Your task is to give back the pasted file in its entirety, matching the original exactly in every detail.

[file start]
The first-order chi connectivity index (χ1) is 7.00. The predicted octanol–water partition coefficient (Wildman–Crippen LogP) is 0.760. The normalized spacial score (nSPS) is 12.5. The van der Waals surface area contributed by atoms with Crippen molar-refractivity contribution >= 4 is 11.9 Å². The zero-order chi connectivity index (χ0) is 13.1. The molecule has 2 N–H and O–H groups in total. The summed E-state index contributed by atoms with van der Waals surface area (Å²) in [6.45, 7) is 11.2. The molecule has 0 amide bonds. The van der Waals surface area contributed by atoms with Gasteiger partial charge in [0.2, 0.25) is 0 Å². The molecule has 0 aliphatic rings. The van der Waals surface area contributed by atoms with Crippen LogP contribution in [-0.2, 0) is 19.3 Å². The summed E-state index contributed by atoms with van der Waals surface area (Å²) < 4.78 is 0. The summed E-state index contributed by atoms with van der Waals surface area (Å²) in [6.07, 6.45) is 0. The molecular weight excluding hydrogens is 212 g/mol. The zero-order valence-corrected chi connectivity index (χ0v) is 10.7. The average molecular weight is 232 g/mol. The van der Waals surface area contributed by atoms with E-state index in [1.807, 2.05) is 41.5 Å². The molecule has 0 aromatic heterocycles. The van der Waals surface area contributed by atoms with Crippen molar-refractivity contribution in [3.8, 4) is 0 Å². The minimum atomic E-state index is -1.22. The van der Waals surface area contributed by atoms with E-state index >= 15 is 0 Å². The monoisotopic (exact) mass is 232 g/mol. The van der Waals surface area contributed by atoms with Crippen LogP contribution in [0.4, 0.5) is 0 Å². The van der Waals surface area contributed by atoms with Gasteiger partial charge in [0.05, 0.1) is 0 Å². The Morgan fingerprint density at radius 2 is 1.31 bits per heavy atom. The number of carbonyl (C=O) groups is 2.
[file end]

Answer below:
The first-order chi connectivity index (χ1) is 7.00. The predicted octanol–water partition coefficient (Wildman–Crippen LogP) is 0.760. The normalized spacial score (nSPS) is 12.5. The van der Waals surface area contributed by atoms with Crippen molar-refractivity contribution >= 4 is 11.9 Å². The zero-order chi connectivity index (χ0) is 13.1. The molecule has 2 N–H and O–H groups in total. The summed E-state index contributed by atoms with van der Waals surface area (Å²) in [6.45, 7) is 11.2. The molecule has 0 amide bonds. The van der Waals surface area contributed by atoms with Gasteiger partial charge in [0.2, 0.25) is 0 Å². The molecule has 0 aliphatic rings. The van der Waals surface area contributed by atoms with Crippen LogP contribution in [-0.2, 0) is 19.3 Å². The summed E-state index contributed by atoms with van der Waals surface area (Å²) < 4.78 is 0. The summed E-state index contributed by atoms with van der Waals surface area (Å²) in [6.07, 6.45) is 0. The molecular weight excluding hydrogens is 212 g/mol. The zero-order valence-corrected chi connectivity index (χ0v) is 10.7. The average molecular weight is 232 g/mol. The van der Waals surface area contributed by atoms with E-state index in [1.807, 2.05) is 41.5 Å². The molecule has 0 aromatic heterocycles. The van der Waals surface area contributed by atoms with Crippen molar-refractivity contribution in [3.8, 4) is 0 Å². The minimum atomic E-state index is -1.22. The van der Waals surface area contributed by atoms with E-state index >= 15 is 0 Å². The monoisotopic (exact) mass is 232 g/mol. The van der Waals surface area contributed by atoms with Crippen LogP contribution in [0.4, 0.5) is 0 Å². The van der Waals surface area contributed by atoms with Gasteiger partial charge in [0.05, 0.1) is 0 Å². The Morgan fingerprint density at radius 2 is 1.31 bits per heavy atom. The number of carbonyl (C=O) groups is 2.